Linked by Thom Holwerda on Mon 19th Dec 2011 20:11 UTC
Google Once upon a time, in a land, far, far away, there were two mobile operating systems. One of them was designed for mobile from the ground up; the other was trying really hard to copy its older, desktop brother. One was limited in functionality, inflexible and lacked multitasking, but was very efficient, fast, and easy to use. The other had everything and the kitchen sink, was very flexible and could multitask, but had a steep learning curve, was inconsistent, and not particularly pretty.
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"Swiftkey X allows me to do something no other smartphone keyboard can: work with two autocorrect/suggest dictionaries at the same time."
Nokia E52, Symbian v9.3 (two versions before current S^3) offers this out of the box too.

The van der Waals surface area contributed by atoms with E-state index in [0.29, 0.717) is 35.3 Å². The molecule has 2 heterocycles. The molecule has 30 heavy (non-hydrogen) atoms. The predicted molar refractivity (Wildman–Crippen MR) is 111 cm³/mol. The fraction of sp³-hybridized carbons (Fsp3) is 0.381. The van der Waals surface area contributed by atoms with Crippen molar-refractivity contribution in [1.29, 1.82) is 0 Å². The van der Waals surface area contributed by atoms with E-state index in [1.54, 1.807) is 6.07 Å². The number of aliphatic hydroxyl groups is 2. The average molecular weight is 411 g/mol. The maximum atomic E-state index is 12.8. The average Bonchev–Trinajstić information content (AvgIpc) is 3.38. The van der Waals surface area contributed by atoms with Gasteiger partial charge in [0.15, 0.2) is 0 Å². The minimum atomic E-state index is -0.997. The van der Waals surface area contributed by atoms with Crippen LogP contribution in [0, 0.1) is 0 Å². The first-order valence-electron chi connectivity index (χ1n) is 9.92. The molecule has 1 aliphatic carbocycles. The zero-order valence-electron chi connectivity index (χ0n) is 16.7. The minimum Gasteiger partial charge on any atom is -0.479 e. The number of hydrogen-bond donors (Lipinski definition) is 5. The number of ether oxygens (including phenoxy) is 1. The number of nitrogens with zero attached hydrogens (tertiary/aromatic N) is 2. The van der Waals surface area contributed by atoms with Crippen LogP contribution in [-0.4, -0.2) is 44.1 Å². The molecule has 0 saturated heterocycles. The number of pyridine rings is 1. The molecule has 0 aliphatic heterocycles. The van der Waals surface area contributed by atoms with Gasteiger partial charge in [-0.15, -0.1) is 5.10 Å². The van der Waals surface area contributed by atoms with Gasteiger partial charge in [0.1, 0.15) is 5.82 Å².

I'm somewhat surprised to see the history of smartphone OSs reduced to iOS and Android as the heirs of PalmOS and Windows Mobile, especially in an article written in Europe.

I've been a happy Symbian S60 user fo years and I'll be a happy Meego Harmattan user when my N9 arrives.

As a sidenote, I'm not a true geek, but I understand the N9, not an Android phone, is what a true geek would want and qualify as a real computer in the pocket.

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